If you’re remotely interested in Virginia Woolf, the National Portrait Gallery’s exhibition is both utterly fascinating because of the historical artefacts and images on display and worth experiencing for the quality of the art. I saw it in the summer but it’s on till the end of October so I’m hoping to make a return visit.
I’m already a fan so loved the frisson of looking at letters, photographs, children’s drawings, diary pages and books with a direct connection to Virginia, her family and friends.
Near the beginning of the exhibition are the four famous and haunting images of a young Virginia Stephen by George Beresford. Near the end are two heartbreaking letters written to her sister Vanessa and only found after she’d killed herself. I’ve read those awful words many times before: ‘I am certain now that I am going mad again. It is just as it was the first time.’ But I’ve never seen them in her own handwriting on the paper she handled. Devastating.
However there’s so much celebration of her life, her writing and her family and friends that this is not just a misery memoir on the walls of a gallery. The photographs are amazing. Look at how sulky and angry the teenage Vanessa is in this page from one album:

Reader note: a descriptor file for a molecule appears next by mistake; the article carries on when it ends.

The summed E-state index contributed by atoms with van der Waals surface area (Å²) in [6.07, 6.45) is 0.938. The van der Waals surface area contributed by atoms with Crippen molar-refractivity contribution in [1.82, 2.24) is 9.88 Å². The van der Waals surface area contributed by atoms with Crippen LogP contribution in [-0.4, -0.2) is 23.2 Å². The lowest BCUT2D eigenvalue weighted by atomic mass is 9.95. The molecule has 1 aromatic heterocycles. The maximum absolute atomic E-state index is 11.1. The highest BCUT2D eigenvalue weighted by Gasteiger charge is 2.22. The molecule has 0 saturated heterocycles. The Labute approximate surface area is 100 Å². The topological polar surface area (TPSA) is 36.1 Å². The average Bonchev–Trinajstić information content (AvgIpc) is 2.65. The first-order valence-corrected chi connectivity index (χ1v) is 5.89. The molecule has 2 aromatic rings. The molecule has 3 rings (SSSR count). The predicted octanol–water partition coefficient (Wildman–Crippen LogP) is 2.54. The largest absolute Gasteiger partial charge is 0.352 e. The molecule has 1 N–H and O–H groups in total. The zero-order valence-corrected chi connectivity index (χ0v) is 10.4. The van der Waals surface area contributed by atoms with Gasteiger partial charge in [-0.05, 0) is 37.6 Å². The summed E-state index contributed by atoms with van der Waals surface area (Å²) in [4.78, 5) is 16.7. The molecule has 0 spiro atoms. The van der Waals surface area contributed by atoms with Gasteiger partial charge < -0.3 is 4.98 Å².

The art is worth looking at too. A Picasso sketch jostles alongside Duncan Grant paintings such as this which you’d normally have to go to New York to see:
You can see the development of Vanessa’s skill as an artist alongside that of her sister’s as a writer. This is probably her best of Virginia:
For me, however, the biggest surprise was my new favourite painting, Vanessa’s ‘A Conversation.’ I must have seen it in the ‘Art of Bloomsbury’ show at the Tate back in 1999, but I don’t remember it. This time, I stood to stare for so long that I had to find a wall to lean against. Three women are formed from a single, sweeping semi-circle. One is a heap of fur coat with
a look that could be doubtful, smug or amused. She and a less defined woman are leaning in close to listen to a third, red-cheeked and wide-eyed with, what? Shock? Outrage? Excitement? I could have stared all day. Virginia always said that, in her novels, she was trying to convey the silent stories that visual artists could tell in images. This by her sister shows exactly what she meant.